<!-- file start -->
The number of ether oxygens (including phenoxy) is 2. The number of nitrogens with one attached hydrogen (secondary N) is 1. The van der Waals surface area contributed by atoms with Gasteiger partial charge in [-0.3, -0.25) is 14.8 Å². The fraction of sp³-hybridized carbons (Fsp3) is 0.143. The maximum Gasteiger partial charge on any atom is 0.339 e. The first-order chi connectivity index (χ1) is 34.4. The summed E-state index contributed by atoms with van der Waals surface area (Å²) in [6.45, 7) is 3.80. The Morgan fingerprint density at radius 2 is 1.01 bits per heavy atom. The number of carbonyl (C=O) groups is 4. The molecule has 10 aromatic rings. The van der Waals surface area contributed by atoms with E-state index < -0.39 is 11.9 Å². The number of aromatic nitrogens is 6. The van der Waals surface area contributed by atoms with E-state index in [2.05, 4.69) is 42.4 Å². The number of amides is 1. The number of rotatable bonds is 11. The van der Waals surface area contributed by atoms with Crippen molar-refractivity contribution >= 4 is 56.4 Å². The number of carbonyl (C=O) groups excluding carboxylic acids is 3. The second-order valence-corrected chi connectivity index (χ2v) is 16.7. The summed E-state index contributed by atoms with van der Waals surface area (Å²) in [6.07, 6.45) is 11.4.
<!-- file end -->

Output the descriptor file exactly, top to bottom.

The number of ether oxygens (including phenoxy) is 2. The number of nitrogens with one attached hydrogen (secondary N) is 1. The van der Waals surface area contributed by atoms with Gasteiger partial charge in [-0.3, -0.25) is 14.8 Å². The fraction of sp³-hybridized carbons (Fsp3) is 0.143. The maximum Gasteiger partial charge on any atom is 0.339 e. The first-order chi connectivity index (χ1) is 34.4. The summed E-state index contributed by atoms with van der Waals surface area (Å²) in [6.45, 7) is 3.80. The Morgan fingerprint density at radius 2 is 1.01 bits per heavy atom. The number of carbonyl (C=O) groups is 4. The molecule has 10 aromatic rings. The van der Waals surface area contributed by atoms with E-state index < -0.39 is 11.9 Å². The number of aromatic nitrogens is 6. The van der Waals surface area contributed by atoms with E-state index in [2.05, 4.69) is 42.4 Å². The number of amides is 1. The number of rotatable bonds is 11. The van der Waals surface area contributed by atoms with Crippen molar-refractivity contribution >= 4 is 56.4 Å². The number of carbonyl (C=O) groups excluding carboxylic acids is 3. The second-order valence-corrected chi connectivity index (χ2v) is 16.7. The summed E-state index contributed by atoms with van der Waals surface area (Å²) in [6.07, 6.45) is 11.4.